China and the US started a second round of high-level strategic dialogue in Washington yesterday in an effort to maintain the momentum of improved bilateral relations.
The two-day talks, co-chaired by Vice-Foreign Minister Dai Bingguo and US Deputy Secretary of State Robert Zoellick, were held four months after the first round in Beijing.
The topics during the closed-door meeting would be "broader" in scope compared with previous talks, insiders quoted by today's China Daily said.
Yin Chengde, a researcher at the China Institute of International Studies on Sino-US relations, said the ongoing dialogue is expected to focus on issues of "strategic, overall and long-standing importance" such as trade, security and energy.
"It is also expected to pave the way for President Hu Jintao's visit to the US early next year," Yin told China Daily.
Yin said have gained a sound momentum this year thanks to frequent high-level visits and expanding communication channels.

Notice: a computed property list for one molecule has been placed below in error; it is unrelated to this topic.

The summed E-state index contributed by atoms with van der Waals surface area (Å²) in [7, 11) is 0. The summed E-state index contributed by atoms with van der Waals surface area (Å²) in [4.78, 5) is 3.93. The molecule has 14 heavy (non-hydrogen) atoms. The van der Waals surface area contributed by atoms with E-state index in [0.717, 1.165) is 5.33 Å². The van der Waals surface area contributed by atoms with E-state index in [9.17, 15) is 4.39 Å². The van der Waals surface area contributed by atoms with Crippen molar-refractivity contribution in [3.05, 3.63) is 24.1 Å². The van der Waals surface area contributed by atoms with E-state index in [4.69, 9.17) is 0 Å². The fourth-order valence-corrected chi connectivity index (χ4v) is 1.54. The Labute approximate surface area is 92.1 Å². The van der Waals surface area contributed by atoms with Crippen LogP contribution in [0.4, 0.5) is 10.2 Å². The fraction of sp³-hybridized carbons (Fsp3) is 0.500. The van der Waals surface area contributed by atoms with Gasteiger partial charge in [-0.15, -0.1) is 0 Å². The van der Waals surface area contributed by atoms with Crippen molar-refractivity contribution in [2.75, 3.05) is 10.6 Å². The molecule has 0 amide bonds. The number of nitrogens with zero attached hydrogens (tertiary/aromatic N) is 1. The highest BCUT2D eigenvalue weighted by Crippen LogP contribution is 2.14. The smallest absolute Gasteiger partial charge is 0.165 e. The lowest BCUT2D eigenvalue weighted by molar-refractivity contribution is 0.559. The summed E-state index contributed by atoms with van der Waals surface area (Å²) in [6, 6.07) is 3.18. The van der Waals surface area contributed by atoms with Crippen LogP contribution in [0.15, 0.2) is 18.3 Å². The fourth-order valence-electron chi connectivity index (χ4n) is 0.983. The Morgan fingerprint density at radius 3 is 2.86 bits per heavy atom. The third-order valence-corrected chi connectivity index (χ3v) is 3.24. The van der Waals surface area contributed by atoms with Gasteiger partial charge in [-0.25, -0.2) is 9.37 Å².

"The Bush administration is adjusting its policies towards China, from a 'strategic competitor' to a 'stake holder'," Yin said.
The Taiwan issue, although still very important to Sino-US relations, is gradually dwindling in its significance in bilateral ties, said Yin.
"The dialogues will help strengthen understanding and mutual trust," he said.
But Yin said the structural contradictions in China-US relations would not change if the US adopts a policy of both "cooperation" and "containment."
The first dialogue came as a result of the consensus reached by Hu and his US counterpart George W. Bush during the Asia-Pacific Economic Cooperation forum in Chile last year.
Bush visited Beijing on November 19 and met Hu and Premier Wen Jiabao for in-depth exchanges of views on Sino-US relations.
(China Daily December 8, 2005)